Edward Killy

      • 78
      • 1903-01-26 in Connecticut, USA
      • 1981-07-02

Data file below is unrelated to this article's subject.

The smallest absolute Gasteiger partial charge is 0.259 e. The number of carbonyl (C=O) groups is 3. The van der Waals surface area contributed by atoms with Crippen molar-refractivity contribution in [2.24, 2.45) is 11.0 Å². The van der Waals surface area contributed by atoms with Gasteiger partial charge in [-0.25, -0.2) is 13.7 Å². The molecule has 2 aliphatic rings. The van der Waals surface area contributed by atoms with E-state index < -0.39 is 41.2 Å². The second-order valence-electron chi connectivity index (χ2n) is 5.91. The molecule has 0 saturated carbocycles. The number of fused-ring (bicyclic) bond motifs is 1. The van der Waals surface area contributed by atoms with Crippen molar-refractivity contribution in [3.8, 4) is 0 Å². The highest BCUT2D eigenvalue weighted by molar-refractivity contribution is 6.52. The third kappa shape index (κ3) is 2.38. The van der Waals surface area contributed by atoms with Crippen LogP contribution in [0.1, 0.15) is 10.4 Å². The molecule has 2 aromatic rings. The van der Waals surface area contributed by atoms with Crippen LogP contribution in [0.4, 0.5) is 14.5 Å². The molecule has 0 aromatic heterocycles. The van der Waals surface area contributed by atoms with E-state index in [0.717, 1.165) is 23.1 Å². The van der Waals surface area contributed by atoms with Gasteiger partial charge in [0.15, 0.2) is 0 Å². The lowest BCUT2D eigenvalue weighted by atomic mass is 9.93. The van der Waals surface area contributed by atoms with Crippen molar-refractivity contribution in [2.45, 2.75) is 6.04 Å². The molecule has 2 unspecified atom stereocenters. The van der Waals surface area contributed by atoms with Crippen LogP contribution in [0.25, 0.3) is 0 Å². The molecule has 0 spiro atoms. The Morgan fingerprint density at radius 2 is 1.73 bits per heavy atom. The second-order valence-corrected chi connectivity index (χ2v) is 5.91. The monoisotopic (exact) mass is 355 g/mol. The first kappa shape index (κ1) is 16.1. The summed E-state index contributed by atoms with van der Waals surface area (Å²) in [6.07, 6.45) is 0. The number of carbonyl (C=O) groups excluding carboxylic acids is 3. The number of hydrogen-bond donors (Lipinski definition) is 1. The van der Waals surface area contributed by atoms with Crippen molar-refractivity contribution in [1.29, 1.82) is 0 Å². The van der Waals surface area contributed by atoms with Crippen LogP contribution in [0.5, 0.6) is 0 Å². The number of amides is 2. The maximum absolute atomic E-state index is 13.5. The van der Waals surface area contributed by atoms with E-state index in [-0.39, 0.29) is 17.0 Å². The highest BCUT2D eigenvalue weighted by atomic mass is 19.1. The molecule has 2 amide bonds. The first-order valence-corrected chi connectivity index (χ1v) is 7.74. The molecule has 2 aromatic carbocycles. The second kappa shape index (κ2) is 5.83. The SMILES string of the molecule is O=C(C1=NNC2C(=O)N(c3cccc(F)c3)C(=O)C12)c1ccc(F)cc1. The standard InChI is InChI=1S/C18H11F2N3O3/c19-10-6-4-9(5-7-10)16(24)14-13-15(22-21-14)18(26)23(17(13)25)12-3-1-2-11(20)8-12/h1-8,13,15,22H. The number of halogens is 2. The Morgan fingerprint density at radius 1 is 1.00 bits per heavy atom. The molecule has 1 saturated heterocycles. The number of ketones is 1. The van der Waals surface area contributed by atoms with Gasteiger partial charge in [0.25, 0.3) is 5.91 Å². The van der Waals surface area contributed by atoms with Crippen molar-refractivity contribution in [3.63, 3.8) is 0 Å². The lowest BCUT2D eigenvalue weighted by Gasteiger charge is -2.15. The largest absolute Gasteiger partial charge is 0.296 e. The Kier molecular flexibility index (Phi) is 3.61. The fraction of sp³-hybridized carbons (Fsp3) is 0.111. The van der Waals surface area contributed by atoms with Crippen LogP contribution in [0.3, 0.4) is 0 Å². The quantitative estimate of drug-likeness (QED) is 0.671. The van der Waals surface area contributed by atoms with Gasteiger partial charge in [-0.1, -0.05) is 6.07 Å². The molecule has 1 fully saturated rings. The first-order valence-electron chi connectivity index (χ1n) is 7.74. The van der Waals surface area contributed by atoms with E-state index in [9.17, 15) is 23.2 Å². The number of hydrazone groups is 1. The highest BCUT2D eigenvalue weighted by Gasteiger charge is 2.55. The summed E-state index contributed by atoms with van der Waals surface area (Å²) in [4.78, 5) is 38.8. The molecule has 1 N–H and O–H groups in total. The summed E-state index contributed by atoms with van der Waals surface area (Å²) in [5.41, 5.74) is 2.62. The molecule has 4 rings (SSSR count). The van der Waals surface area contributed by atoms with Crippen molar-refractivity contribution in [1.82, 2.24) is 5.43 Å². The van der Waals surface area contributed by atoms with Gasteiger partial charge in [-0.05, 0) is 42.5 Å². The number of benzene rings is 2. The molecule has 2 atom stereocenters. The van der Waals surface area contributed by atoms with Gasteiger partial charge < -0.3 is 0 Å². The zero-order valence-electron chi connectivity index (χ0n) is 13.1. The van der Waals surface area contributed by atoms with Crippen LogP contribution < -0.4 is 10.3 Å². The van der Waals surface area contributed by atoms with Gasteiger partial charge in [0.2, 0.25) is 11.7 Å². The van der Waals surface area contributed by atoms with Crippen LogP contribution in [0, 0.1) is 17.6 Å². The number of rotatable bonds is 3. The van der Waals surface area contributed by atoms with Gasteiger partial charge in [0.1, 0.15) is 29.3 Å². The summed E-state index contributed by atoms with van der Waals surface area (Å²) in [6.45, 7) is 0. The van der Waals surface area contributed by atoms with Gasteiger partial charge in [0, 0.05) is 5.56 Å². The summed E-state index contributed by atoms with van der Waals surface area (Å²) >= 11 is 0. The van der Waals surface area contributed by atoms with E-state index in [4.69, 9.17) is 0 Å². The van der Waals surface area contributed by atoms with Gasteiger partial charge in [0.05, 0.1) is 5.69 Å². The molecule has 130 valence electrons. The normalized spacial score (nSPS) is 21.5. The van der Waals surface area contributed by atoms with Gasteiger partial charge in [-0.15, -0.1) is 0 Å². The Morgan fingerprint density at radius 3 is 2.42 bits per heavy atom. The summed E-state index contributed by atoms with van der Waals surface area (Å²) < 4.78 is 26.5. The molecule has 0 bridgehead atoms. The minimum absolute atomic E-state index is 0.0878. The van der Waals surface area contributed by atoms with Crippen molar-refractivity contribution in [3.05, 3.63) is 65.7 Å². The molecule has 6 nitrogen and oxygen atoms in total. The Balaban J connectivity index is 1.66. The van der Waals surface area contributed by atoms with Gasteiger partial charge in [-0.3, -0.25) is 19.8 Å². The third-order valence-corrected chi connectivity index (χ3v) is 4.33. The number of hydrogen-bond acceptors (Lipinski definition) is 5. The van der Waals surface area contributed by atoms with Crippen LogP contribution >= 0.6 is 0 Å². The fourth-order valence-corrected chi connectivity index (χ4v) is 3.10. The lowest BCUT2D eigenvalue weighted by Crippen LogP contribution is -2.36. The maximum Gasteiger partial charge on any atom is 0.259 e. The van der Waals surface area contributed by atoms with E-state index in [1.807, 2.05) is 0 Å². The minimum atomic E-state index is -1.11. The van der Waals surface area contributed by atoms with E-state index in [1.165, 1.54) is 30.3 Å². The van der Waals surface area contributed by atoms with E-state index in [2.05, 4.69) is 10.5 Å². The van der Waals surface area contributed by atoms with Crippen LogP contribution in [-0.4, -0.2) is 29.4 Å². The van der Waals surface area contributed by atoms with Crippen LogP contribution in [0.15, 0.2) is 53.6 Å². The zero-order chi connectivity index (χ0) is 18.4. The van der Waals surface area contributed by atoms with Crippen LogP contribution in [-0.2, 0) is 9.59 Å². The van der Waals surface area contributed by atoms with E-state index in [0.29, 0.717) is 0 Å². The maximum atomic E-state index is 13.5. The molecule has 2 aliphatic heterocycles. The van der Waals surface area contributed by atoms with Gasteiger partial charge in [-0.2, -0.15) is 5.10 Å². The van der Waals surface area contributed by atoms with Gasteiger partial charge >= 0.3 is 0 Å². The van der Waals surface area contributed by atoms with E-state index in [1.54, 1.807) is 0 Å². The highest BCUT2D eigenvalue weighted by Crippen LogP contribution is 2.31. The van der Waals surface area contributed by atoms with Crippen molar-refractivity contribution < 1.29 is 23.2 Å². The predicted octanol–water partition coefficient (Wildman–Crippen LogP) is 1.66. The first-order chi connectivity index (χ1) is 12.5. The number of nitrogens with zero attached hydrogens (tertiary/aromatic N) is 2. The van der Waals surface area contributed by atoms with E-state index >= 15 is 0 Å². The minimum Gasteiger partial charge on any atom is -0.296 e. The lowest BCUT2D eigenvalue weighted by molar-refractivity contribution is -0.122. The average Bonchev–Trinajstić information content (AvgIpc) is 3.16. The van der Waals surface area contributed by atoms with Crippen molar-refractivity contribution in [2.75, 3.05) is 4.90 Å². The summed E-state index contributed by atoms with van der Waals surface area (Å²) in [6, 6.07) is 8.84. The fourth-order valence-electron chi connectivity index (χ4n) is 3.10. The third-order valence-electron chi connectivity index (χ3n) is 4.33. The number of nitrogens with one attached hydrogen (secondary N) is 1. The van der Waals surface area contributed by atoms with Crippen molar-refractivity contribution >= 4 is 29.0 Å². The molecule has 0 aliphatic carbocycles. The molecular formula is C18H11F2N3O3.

From Wikipedia, the free encyclopedia Edward Killy (January 26, 1903 – July 2, 1981) was an American director, assistant director and production manager in films and television. He was one of the few individuals to be nominated for the short-lived Academy Award for Best Assistant Director. During his 30-year career he worked on over 75 films and television shows. Killy was born on January 26, 1903 in Connecticut. He entered the film industry as an assistant director at RKO Pictures, his first film being the 1931 musical comedy, Caught Plastered, directed by William Seiter, and starring the comedy duo of Bert Wheeler and Robert Woolsey. Over the next five years he assisted on over a dozen films, many of them notable films. In 1932 he was one of two assistants to George Cukor on the drama What Price Hollywood?, starring Constance Bennett and Lowell Sherman. In 1933 he was one of several assistants to Dorothy Arzner on the melodrama Christopher Strong, which featured Katharine Hepburn in her first starring role. He'd work with Hepburn on two more films in 1933, Morning Glory (one of three assisting Lowell Sherman), and one of two assisting Cukor on the classic, Little Women. That year he also assisted Seiter again on another Wheeler & Woolsey comedy, Diplomaniacs, as well as being one of three assistants to Thornton Freeland on the RKO musical Flying Down to Rio, which featured the first on-screen pairing of Fred Astaire and Ginger Rogers. The following year Killy assisted Philip Moeller on the classic drama The Age of Innocence, the first talking version of the novel, starring Irene Dunne and John Boles. He would also work with Hepburn again, being one of three assistants to Richard Wallace on The Little Minister. It was during the filming of this movie when Killy gained notoriety by telling off Hepburn. She was acting up on set one day and refusing to take her place on set, so he told her, "Get on the set before you're sent back to New York to do another 'Lake'." However, he soon became one of her favorite assistant directors. In 1935 Killy became part of a concerted effort on RKO's part to build a cadre of young directors. His first assignment as the main man behind the camera was as co-director with William Hamilton, on the 1935 film Freckles, based on the 1904 novel of the same name. The two would again pair up to direct the 1935 version of Seven Keys to Baldpate, starring Gene Raymond and Margaret Callahan. The pair would co-direct two more films before Killy was given his first solo directing assignment, 1936's Second Wife, starring Gertrude Michael and Walter Abel. Over the next ten years, he'd direct another 20 films, mostly B movie Westerns, and being the chief director for Tim Holt's Westerns. Some of the oater collaborations between Killy and Holt include: The Fargo Kid (1940), Wagon Train (1940), Along the Rio Grande (1941), and Land of the Open Range (1942). In the mid-1940s, a young actor, Robert Mitchum, was signed to a seven-year contract with RKO, with the intent of making B-Westerns based on Zane Grey novels. Killy was assigned the first of these films, 1944's Nevada. He would also direct Mitchum in another film adaptation of a Grey novel, 1945's West of the Pecos, which was also Killy's last credit as the director of a film.